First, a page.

5 Co-Parenting Tips for Newly Divorced Parents

Father and son sitting on kitchen counterAny divorcing parent knows that one of the hardest parts of a marital ending is feeling forced to stay connected to someone you don’t particularly want to see or spend time with. Not all co-parenting situations are toxic—in fact, many couples find parenting is easier after they have separated—but the adjustment to parenting separately can be tricky for anyone.

Children can be one of the biggest stressors on a marriage, and even when that marriage ends, the co-parenting relationship maintains its own level of stress. Once your custody has been set, you may be faced with all sorts of issues and circumstances that challenge you to reflect on your parenting strategies. Among your considerations: how best to cope with your ex as you figure out what this new relationship means and how it’s supposed to go.

Productive co-parenting isn’t about following any particular formula. Each couple has their own unique dynamic, story, and situation that needs to be worked out in a way that serves the context of that family. However, there are techniques, strategies, and practices that can improve both the co-parenting dynamic and each partner’s experience of that relationship.

In my work with divorce, my focus is almost always on what each individual can work on within themselves. I encourage couples and individuals to refrain from trying to change or control their partners, and to focus on their own thoughts, feelings, and behaviors instead. Based on that philosophy, here are five strategies you can use to improve your co-parenting relationship that are completely within your control.

1. Use Empathy and Your Child’s Perspective

Having compassion for an ex can be hard when there has been betrayal, hurt, or rejection, but this is an essential component to co-parenting well. Seeing the situation through your child’s eyes will help you drop down into your heart, and it may give you a different perspective as you deal with your ex. Children simply want to feel loved, safe, and to spend time with their parents, so if you can make your main intention to help them in these respects, you’ll be co-parenting from a compassionate place. As you co-parent, remember it’s more about your child than you, and stepping into that place of empathy will be a good reminder. No matter how much you struggle with your ex, your children are always the priority.

2. Set Clear Boundaries and Maintain Structure

From the minute your marriage ended, your marital relationship shifted into something different, but you may still be engaging in old dynamics. Many of the ways you interacted with your ex in marriage are no longer appropriate or necessary, and a lack of good boundaries may make it even harder to transition into a new way of relating. Becoming clear about what works for you as you move forward untangling the relationship may help you set healthy boundaries. This includes how your children are picked up, whether your ex has a key to the house, and what kind of contact there is when you have the kids. Your boundaries may be violated, but it’s still important to communicate them.

3. Relinquish Control and Accept What’s Happening

There may be things you don’t approve of when it comes to your ex’s parenting style, or how they spend time with the kids. You may also feel differently about introducing a new partner or dating when it comes to parenting time. The reality is that more often than not you have no say over how your ex decides to live. Unless the situation is dangerous or neglectful, you need to learn to accept and let go of your need to control what happens in your absence. Instead of trying to control or change what’s happening, learn to let go, accept, and work with it as best you can. This is one of the hardest consequences of co-parenting, but also the one thing that can really reduce unnecessary stress.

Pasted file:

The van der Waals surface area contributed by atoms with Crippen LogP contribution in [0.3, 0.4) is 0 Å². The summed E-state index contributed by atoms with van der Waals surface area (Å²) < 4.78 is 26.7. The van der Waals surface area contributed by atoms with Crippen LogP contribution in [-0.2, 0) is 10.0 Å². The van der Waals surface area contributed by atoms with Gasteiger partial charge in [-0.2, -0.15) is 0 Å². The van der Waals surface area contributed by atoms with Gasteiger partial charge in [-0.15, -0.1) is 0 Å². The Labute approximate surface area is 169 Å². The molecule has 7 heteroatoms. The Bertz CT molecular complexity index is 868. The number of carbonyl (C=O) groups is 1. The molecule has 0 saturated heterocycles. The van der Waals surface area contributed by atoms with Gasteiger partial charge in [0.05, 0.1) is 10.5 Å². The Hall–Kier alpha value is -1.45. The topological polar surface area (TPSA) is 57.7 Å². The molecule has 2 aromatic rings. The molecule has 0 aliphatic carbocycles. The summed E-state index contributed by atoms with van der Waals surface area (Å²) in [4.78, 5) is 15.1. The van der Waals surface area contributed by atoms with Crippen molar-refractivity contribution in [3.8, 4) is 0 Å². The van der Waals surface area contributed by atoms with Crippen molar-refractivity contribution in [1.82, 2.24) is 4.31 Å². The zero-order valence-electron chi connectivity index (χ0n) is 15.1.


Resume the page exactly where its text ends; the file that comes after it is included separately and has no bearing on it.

4. Maintain Your Values and Live from Integrity

No matter how frustrated or annoyed you feel about co-parenting with your ex, maintaining your integrity and sticking to your values is essential. It’s easy to get pulled into ugly dynamics or engage in bad behavior when your buttons are pushed, but keeping your cool and staying true to yourself will feel better than reacting. It can help to make a list of the traits and qualities you want to uphold as you co-parent. These might include patience, kindness, respect, and/or grace. These are hard to stick to when you are dealing with someone who doesn’t have the same agenda, but rising above and taking the high road will be better for you and your kids.

5. Enjoy Your Time Off

Many parents spend the whole time they don’t have their children worrying and waiting for them to come back. It’s hard to not see your children half the time, but this alone time can be considered a silver lining. The more you take care of yourself by using that time to reboot and replenish, the better you’ll be for your children when you have them. Try practicing self-care, spending time with friends, exercising, or just having quiet time. All of these forms of self-support may lead to a greater sense of happiness, and you’ll have more space for caregiving and for dealing with your ex.

Learning to co-parent well is a growth-promoting process. You gain skills in negotiating, compromising, as well as stretching your internal capacities for compassion, patience, and empathy. All aspects of divorce can be used to transform the self, so making co-parenting another arena for becoming a better person may shift your focus and intention as you manage this challenging part of the process.